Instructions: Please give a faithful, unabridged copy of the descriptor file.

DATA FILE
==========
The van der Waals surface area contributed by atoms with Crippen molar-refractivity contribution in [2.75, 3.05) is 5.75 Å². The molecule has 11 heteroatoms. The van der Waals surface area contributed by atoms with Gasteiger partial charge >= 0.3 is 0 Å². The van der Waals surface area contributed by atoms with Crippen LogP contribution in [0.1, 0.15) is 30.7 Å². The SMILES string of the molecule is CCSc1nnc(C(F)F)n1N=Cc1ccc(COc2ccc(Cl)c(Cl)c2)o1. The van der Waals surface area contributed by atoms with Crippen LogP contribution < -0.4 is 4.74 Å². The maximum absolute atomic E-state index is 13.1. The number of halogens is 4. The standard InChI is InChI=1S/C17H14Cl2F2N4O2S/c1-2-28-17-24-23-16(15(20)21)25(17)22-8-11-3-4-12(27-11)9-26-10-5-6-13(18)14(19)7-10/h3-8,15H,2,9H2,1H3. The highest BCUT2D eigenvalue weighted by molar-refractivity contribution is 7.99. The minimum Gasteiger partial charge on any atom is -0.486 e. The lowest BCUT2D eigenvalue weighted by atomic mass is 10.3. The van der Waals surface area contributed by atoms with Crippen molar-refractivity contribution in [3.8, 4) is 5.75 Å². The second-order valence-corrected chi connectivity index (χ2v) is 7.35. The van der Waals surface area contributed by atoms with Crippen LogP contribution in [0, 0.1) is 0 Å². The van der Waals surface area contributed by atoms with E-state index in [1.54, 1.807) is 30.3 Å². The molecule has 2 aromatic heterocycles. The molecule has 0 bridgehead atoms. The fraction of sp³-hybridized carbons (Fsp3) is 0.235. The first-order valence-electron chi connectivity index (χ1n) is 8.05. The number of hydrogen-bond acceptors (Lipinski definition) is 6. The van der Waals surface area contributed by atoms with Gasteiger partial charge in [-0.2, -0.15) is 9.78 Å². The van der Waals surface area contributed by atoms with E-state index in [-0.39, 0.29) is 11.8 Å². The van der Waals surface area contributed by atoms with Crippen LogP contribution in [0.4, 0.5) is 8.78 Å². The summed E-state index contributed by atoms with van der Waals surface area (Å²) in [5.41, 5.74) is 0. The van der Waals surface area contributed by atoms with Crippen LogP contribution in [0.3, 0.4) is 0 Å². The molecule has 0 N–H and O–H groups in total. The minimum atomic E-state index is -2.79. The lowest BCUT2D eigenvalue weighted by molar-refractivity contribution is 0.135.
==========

The van der Waals surface area contributed by atoms with Crippen molar-refractivity contribution in [2.75, 3.05) is 5.75 Å². The molecule has 11 heteroatoms. The van der Waals surface area contributed by atoms with Gasteiger partial charge >= 0.3 is 0 Å². The van der Waals surface area contributed by atoms with Crippen LogP contribution in [0.1, 0.15) is 30.7 Å². The SMILES string of the molecule is CCSc1nnc(C(F)F)n1N=Cc1ccc(COc2ccc(Cl)c(Cl)c2)o1. The van der Waals surface area contributed by atoms with Crippen LogP contribution < -0.4 is 4.74 Å². The maximum absolute atomic E-state index is 13.1. The number of halogens is 4. The standard InChI is InChI=1S/C17H14Cl2F2N4O2S/c1-2-28-17-24-23-16(15(20)21)25(17)22-8-11-3-4-12(27-11)9-26-10-5-6-13(18)14(19)7-10/h3-8,15H,2,9H2,1H3. The highest BCUT2D eigenvalue weighted by molar-refractivity contribution is 7.99. The minimum Gasteiger partial charge on any atom is -0.486 e. The lowest BCUT2D eigenvalue weighted by atomic mass is 10.3. The van der Waals surface area contributed by atoms with Crippen molar-refractivity contribution in [3.8, 4) is 5.75 Å². The second-order valence-corrected chi connectivity index (χ2v) is 7.35. The van der Waals surface area contributed by atoms with Crippen LogP contribution in [0, 0.1) is 0 Å². The van der Waals surface area contributed by atoms with E-state index in [1.54, 1.807) is 30.3 Å². The molecule has 2 aromatic heterocycles. The molecule has 0 bridgehead atoms. The fraction of sp³-hybridized carbons (Fsp3) is 0.235. The first-order valence-electron chi connectivity index (χ1n) is 8.05. The number of hydrogen-bond acceptors (Lipinski definition) is 6. The van der Waals surface area contributed by atoms with Gasteiger partial charge in [-0.2, -0.15) is 9.78 Å². The van der Waals surface area contributed by atoms with E-state index in [-0.39, 0.29) is 11.8 Å². The van der Waals surface area contributed by atoms with Crippen LogP contribution in [0.4, 0.5) is 8.78 Å². The summed E-state index contributed by atoms with van der Waals surface area (Å²) in [5.41, 5.74) is 0. The van der Waals surface area contributed by atoms with Crippen LogP contribution in [0.3, 0.4) is 0 Å². The molecule has 0 N–H and O–H groups in total. The minimum atomic E-state index is -2.79. The lowest BCUT2D eigenvalue weighted by molar-refractivity contribution is 0.135.